Number of working retirees growing slowly

At the end of 2016, roughly 70,000 persons aged between 63 and 67 years worked. Half of them were also retired. They count for 18 per cent of the population of this age group. Since 2007, the share of working retirees has grown by nearly four percentage points. In the 2010s, the growth has decelerated to slightly above one percentage point.

The number of 63-67-year-olds who worked nearly doubled in the years 2007-2013 when the baby boomers reached their retirement age. In the last few years, the growth has been moderate.

At year-end 2007, less than 40,000 pensioners drawing an old-age pension were working, while the same figure at year-end 2016 was nearly 70,000. Half of them continued working without drawing a pension. The other half consisted of 34,000 people who worked and drew a pension at the same time.

Relative to the size of the age group, the growth in working retirees has been modest. The share of working 63-67-year-olds has grown by four percentage points as of 2007, from 14 to nearly 18 per cent. Only slightly more than one percentage point of that growth has taken place in the 2010s.

”It is natural that the number of working retirees grows slowly. For change to happen, workplaces and society need to change their way of thinking. That usually takes time. The weak economic situation in recent years has also slowed down the growth,” says Development Manager Jari Kannisto of the Finnish Centre for Pensions.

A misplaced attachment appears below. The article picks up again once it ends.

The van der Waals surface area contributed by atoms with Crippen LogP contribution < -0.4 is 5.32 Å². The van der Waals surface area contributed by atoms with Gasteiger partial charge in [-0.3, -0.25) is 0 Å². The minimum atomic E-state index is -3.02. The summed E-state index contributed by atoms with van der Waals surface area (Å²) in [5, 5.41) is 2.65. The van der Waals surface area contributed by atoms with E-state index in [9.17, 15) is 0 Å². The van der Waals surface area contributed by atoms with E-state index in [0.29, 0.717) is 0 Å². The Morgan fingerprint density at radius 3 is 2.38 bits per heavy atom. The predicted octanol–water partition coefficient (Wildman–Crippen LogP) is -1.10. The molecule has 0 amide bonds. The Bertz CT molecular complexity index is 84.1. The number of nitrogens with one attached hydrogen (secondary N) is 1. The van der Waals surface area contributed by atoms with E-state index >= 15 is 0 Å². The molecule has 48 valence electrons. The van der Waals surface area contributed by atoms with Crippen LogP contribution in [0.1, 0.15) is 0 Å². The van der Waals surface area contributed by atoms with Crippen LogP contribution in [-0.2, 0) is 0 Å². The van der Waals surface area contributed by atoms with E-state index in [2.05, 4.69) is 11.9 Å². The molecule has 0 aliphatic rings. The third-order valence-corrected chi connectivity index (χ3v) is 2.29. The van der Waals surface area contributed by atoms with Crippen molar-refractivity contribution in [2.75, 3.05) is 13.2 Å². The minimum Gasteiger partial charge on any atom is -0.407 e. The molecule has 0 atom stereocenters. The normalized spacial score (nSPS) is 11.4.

Work done in retirement usually part time

Work done after retirement on an old-age pension is often part-time work and more-or-less irregular. Last year, the average monthly earnings were 1,000 euros, which was slightly more than half of this group’s average earnings-related pension (€1,900/month). In other words, the earnings-related pension of those who work in retirement was more than 100 euros higher than the average earnings-related pension of those who retired in 2016 (€1,768/month).

This would indicate that people do not work in retirement primarily because their pension is small but rather because they are interested in and motivated to work.

“No doubt, to some people, the additional income is an important way to improve their standard of living in retirement” Kannisto points out.

More information
Jari Kannisto, Development Manager, phone +29 411 2232, +358 50 368 7559, jari.kannisto(at)


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